It was six in the morning at Heathrow International Airport as I navigated my way towards the coach buses in order to take me to my new University. It was easy. I sat down on the clothed gray-colored seat that reminded me of my countless journeys on the Greyhound from Philadelphia to New York and I thought to myself: Huh. Just like America.
With the familiarity of traveling, I figured that the majority of other aspects would also be strikingly similar. Little did I know the differences that were about to come: vehicles on the other side of the street, queues everywhere, and everyone saying, “you alright?” as a greeting. I suppose I expected (or I should have expected) most of these differences based on my research (or knowledge of England), but I never considered how different the campus itself might be: The University of East Anglia.
The differences between Temple University and the University of East Anglia were initially, thank you to my ignorance, at the surface level — not much. Both had vast amounts of clubs to join, people to meet, things to do. However, the second I physically stepped on campus and checked in, I struggled with one simple aspect I did not even think of: the campus layout. TempleU is in the city of Philadelphia. All of the buildings are arranged in a city-like grid format. You need to get to the Student Center? It’s on the corner of Montgomery and 13th Street. Done.
Apparently, the University of East Anglia campus was built on an old golf course. There are different levels, hills, stairs, multiple entries for every building, and walk-ways that crisscross all over. I was becoming dizzy walking in circles trying to navigate how to get back to my dorm for the first three nights. I said multiple times to my fellow exchange students during orientation, “How will I ever understand where I am on this campus? I am going to be that lost American on campus for the next four months.” I missed the Philadelphia layout.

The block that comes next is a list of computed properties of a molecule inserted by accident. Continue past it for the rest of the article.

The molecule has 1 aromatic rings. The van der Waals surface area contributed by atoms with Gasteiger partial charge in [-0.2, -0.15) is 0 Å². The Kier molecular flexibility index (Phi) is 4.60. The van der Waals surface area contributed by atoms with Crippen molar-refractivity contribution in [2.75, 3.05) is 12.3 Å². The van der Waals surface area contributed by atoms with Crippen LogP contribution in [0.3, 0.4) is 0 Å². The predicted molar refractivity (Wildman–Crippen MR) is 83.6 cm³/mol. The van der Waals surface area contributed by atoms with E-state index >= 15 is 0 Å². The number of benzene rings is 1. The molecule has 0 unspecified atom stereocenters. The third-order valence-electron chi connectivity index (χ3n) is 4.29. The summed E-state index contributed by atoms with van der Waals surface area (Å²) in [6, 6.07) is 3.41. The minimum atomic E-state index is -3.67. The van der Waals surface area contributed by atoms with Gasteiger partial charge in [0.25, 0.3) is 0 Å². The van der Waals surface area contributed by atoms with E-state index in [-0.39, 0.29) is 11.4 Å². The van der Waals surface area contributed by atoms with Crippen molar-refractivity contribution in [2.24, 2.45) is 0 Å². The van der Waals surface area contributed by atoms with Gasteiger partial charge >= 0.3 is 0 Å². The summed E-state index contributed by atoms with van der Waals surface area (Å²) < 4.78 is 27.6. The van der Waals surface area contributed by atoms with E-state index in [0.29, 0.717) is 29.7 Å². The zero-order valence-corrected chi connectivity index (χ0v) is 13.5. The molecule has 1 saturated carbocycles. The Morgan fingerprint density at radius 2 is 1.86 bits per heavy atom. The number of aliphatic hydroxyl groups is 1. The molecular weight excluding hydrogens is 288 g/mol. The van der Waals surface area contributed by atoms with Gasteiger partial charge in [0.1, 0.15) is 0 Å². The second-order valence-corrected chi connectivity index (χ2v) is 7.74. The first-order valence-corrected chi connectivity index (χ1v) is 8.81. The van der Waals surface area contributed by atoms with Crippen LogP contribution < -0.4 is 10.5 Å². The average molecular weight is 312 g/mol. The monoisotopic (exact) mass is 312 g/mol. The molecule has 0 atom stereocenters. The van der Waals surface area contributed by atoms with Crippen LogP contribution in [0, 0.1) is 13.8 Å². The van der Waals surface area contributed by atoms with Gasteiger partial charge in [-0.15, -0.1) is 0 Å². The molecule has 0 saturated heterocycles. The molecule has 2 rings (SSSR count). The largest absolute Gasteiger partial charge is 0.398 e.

After three days, my melodramatic fear passed, and I no longer needed to stop and read a campus map every 500 feet. I arrived to every lecture and seminar during my first week exactly on time, and when one of my friends wanted to meet at a fixed location on campus, I no longer developed a mini heart attack. Wanna meet at the SU Bar? I’ll be there in five.
Although navigating the campus was a bit of a larger (and so far the only) disruption than expected while settling into a whole new school in a whole new country, I plan on using this experience to get me through any new obstacles that come my way. I know there will be many more of higher magnitude. What is key, is simply, time and patience (and sometimes maybe, a pocket-sized map).
I also just think about it this way: when I was dropped off from my suburban town into the heart of Philly, I thought I’d never been able to navigate towards Center City alone in one piece. And look at me now… Hello, England!